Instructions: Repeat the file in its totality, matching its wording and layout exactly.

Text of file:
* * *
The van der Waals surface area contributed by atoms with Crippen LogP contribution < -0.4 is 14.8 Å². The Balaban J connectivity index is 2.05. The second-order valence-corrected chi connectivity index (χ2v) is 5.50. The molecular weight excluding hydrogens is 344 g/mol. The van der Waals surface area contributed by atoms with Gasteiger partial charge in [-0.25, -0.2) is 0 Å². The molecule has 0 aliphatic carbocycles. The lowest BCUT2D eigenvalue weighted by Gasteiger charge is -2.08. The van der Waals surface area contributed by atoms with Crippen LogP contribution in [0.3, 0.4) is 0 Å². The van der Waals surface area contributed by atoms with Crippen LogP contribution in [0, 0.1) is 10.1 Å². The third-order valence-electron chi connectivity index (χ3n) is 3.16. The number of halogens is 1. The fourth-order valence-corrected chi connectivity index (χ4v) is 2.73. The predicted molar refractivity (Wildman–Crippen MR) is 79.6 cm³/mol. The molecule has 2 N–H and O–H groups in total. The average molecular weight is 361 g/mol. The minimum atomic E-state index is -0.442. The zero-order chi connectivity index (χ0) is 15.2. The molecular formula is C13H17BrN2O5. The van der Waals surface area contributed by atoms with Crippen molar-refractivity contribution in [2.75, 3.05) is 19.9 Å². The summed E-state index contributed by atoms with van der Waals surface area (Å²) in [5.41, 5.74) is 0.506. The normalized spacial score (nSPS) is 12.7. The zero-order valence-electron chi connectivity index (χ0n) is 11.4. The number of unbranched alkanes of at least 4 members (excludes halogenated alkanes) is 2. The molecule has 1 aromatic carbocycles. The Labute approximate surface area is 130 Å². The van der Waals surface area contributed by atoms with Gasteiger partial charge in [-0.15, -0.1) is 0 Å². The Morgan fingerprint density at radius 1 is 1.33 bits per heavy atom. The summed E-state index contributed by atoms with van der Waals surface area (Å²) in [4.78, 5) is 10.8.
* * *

The van der Waals surface area contributed by atoms with Crippen LogP contribution < -0.4 is 14.8 Å². The Balaban J connectivity index is 2.05. The second-order valence-corrected chi connectivity index (χ2v) is 5.50. The molecular weight excluding hydrogens is 344 g/mol. The van der Waals surface area contributed by atoms with Gasteiger partial charge in [-0.25, -0.2) is 0 Å². The molecule has 0 aliphatic carbocycles. The lowest BCUT2D eigenvalue weighted by Gasteiger charge is -2.08. The van der Waals surface area contributed by atoms with Crippen LogP contribution in [0.3, 0.4) is 0 Å². The van der Waals surface area contributed by atoms with Crippen LogP contribution in [0, 0.1) is 10.1 Å². The third-order valence-electron chi connectivity index (χ3n) is 3.16. The number of halogens is 1. The fourth-order valence-corrected chi connectivity index (χ4v) is 2.73. The predicted molar refractivity (Wildman–Crippen MR) is 79.6 cm³/mol. The molecule has 2 N–H and O–H groups in total. The average molecular weight is 361 g/mol. The minimum atomic E-state index is -0.442. The zero-order chi connectivity index (χ0) is 15.2. The molecular formula is C13H17BrN2O5. The van der Waals surface area contributed by atoms with Crippen molar-refractivity contribution in [2.75, 3.05) is 19.9 Å². The summed E-state index contributed by atoms with van der Waals surface area (Å²) in [5.41, 5.74) is 0.506. The normalized spacial score (nSPS) is 12.7. The zero-order valence-electron chi connectivity index (χ0n) is 11.4. The number of unbranched alkanes of at least 4 members (excludes halogenated alkanes) is 2. The molecule has 1 aromatic carbocycles. The Labute approximate surface area is 130 Å². The van der Waals surface area contributed by atoms with Gasteiger partial charge in [-0.15, -0.1) is 0 Å². The Morgan fingerprint density at radius 1 is 1.33 bits per heavy atom. The summed E-state index contributed by atoms with van der Waals surface area (Å²) in [4.78, 5) is 10.8.